Thursday, March 24, 2005

Veggie Matzoh Ball Soup

My sister asked about my veggie matzoh ball soup in a comment to the previous post, and I thought it an interesting enough topic to merit its own post.

I don't have a recipe per se for my veggie matzoh ball soup. I like to think of my soupmaking as having transcended recipes, but go with lazy if you'd like.

I'll try and remember what I did for you. I may be making it again in late April, so I'll take notes and post again.

The local Unitarian church had a Seder feast last year, and because so many Unitarians are vegeterians it was decided to have the Kosher (Parve) meal fall on the dairy side of the meat/dairy fault line.

I had attended "meat" Seder feasts, so a dairy/veggie one sounded interesting.

I love a good matzoh ball soup, but I had never had anything but a chicken-based version. I'm a huge fan of chicken 'n' dumplings in all forms, matzoh ball and Italian wedding included. Chicken was so yummy that I couldn't imagine deviating from this form too much, so I decided to try and create a veggie version that preserved the highlights of chicken-based recipes. For my big flavor notes, I went with butter, dill, pepper, and garlic notes in a rich vegetable broth.

I don't remember exactly what I did, but this should get you into the ballpark. Feel free to mess with it, and all measurements are very approximate and most importantly to taste!

I used a three quart pot, so adjust accordingly.

1 medium onion, finely diced (1/8")
1 carrot, finely diced
1 stalk celery with heavy leaves, finely diced
2 green onions, chopped fine
6 cloves garlic, pressed

Add half of the above to 2 quarts water and 1 - 15 oz can vegetable broth, or more broth and less water, turn on heat to low.

Add to pot:
1 tsp sea salt (Important, do not use regular table salt! Salt is a primary flavor of soup, and table salt is far too harsh for good soup. Even cheap sea salt is vastly superior.)

update: don't use "Kosher" salt, either, as it's still sodium chloride. The only difference between it and table salt is the size and shape of the crystals. Once it dissolves, it's the same. "Kosher" salt was designed to be rubbed onto meat during the kosher slaughter process to help preserve the meat and draw out the moisture and blood. It remains excellent for use on meat or vegetables where the size and shape of the salt will remain and matter to the finished dish, such as grilling or roasting. Sea salt is different chemically, and so has a different effect upon our taste buds. It's milder, less "salty", and more complex. Nicer all the way around, in other words. The trace elements are supposedly healthy, but who really knows. You can even get iodized versions, which I use in my salt shaker. I get a normal-sized cylinder of iodized Hain sea salt for about two bucks, which lasts me at least six months. The creme of the crop is the "Celtic" or "gray" sea salt from Brittany, which my local Whole Foods sells for an exhorbitant amount. But it's superb salt.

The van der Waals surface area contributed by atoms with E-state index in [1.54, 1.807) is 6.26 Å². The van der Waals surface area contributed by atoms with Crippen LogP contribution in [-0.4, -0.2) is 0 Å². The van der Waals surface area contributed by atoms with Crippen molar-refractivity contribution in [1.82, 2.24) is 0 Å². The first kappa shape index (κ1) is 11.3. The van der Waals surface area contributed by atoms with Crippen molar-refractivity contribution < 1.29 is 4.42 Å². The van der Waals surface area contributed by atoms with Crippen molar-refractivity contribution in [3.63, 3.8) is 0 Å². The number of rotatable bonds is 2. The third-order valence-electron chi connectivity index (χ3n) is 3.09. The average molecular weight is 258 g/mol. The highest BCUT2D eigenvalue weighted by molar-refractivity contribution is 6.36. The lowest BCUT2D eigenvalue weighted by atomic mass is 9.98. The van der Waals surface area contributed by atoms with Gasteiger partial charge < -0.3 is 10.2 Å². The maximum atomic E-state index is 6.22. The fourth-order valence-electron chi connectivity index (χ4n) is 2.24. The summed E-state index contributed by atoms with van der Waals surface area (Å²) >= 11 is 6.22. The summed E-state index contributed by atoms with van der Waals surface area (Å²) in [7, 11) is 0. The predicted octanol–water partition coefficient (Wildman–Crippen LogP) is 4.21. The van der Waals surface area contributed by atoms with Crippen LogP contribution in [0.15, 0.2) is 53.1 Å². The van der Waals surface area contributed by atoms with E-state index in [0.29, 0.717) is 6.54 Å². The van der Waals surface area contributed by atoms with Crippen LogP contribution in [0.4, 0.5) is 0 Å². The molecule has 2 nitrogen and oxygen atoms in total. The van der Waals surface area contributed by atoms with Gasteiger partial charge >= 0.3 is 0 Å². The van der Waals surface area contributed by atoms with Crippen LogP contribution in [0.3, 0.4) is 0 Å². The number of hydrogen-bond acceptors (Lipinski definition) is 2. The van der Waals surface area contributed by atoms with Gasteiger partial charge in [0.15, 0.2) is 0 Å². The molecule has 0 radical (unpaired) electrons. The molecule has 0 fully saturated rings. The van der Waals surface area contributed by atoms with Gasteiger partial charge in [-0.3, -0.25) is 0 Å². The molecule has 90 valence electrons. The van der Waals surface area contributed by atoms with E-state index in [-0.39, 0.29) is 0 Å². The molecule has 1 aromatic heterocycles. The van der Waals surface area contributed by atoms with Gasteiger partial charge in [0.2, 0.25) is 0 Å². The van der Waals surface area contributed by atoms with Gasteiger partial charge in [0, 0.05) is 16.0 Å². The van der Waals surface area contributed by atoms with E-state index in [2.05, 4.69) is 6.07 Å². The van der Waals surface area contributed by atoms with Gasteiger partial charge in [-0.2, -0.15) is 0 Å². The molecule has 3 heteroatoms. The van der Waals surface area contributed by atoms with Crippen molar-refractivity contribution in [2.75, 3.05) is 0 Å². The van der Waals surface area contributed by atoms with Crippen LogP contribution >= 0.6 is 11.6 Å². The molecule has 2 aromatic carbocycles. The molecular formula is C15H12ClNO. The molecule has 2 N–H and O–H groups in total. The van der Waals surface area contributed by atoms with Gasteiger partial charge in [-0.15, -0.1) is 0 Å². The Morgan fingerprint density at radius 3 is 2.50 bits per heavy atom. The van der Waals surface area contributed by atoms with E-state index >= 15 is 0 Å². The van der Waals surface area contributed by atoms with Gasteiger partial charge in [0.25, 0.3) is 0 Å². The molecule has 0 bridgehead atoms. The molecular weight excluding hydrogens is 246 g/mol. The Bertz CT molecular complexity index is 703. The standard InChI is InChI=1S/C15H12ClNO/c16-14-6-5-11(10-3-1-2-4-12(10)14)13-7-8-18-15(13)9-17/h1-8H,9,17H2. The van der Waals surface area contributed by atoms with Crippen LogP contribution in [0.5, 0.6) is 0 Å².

1/2 tsp black pepper.
1/8 tsp MSG (unless allergic. It does add a nice note if used in moderation, however)
1/2 tsp garlic powder
1/4 tsp onion powder
3 tbsp dried parsley
1 bay leaf
1 tsp dill
dash rosemary
dash thyme
3 tbsp butter (not margarine)
update: dash sage

Melt 2 tbsp butter (not margarine!) in a pan and sautee the other half of the above unused vegetables until lightly browned and carmelized. Add to pot. This is according to chef Paul Prudhomme's theory of flavor layering. Some ingredients can be separated and prepared in different ways before being combined to add complexity to a dish. Carmelized and boiled versions of the vegetables add interesting layers to the final product, as do fresh and powdered onion and garlic.

Finely dice 1 small Idaho potato, or other potato of choice, skin included. Add to pot.
Add 1 cup frozen chopped spinach, from the bag, not the brick.

Cover and simmer over low heat for 1-2 hours, or until all vegetables begin to dissolve into broth. Adjust seasoning and water/broth to taste and adjust water until 2.5 quarts or so. Basically, make the broth taste excellent before adding matzoh balls! It should be good enough on its own to serve as is. This is the key to good soup, the base should stand on its own before the "name" ingredient is added.

Take 1 cup broth and cool to room temperature. Add 1 egg yolk and stir to dissolve. Stir vigorously into pot. This addition of egg yolk helps to blend the oils into the broth.

Add matzoh balls, with added butter as below, cook according to package directions.

I find that Manischewitz instant matzoh ball mix does fabulously, found in the kosher section of most grocery stores. Highly recommended. For this recipe, add two tablespoons of melted butter to the package directions, which one would ordinarily NOT do when making the chicken-based version. I really like the butterly silky matzoh balls, and with the garlicky-dill-peppery veggie broth, don't really miss the chicken.


Variations to the above might include adding a can of navy beans or chopped mushrooms or cream, but I find that the excellent broth and buttery matzoh balls don't need anything else.

On a philosophical note, I'm not Jewish nor do I keep Kosher, but when preparing foods in a tradition such as this, I respect such traditions and find that I enjoy the foods much more when I follow them. It's just polite. In this instance, I found a new and exciting version of a traditional classic by following those same traditions.


Post a Comment

<< Home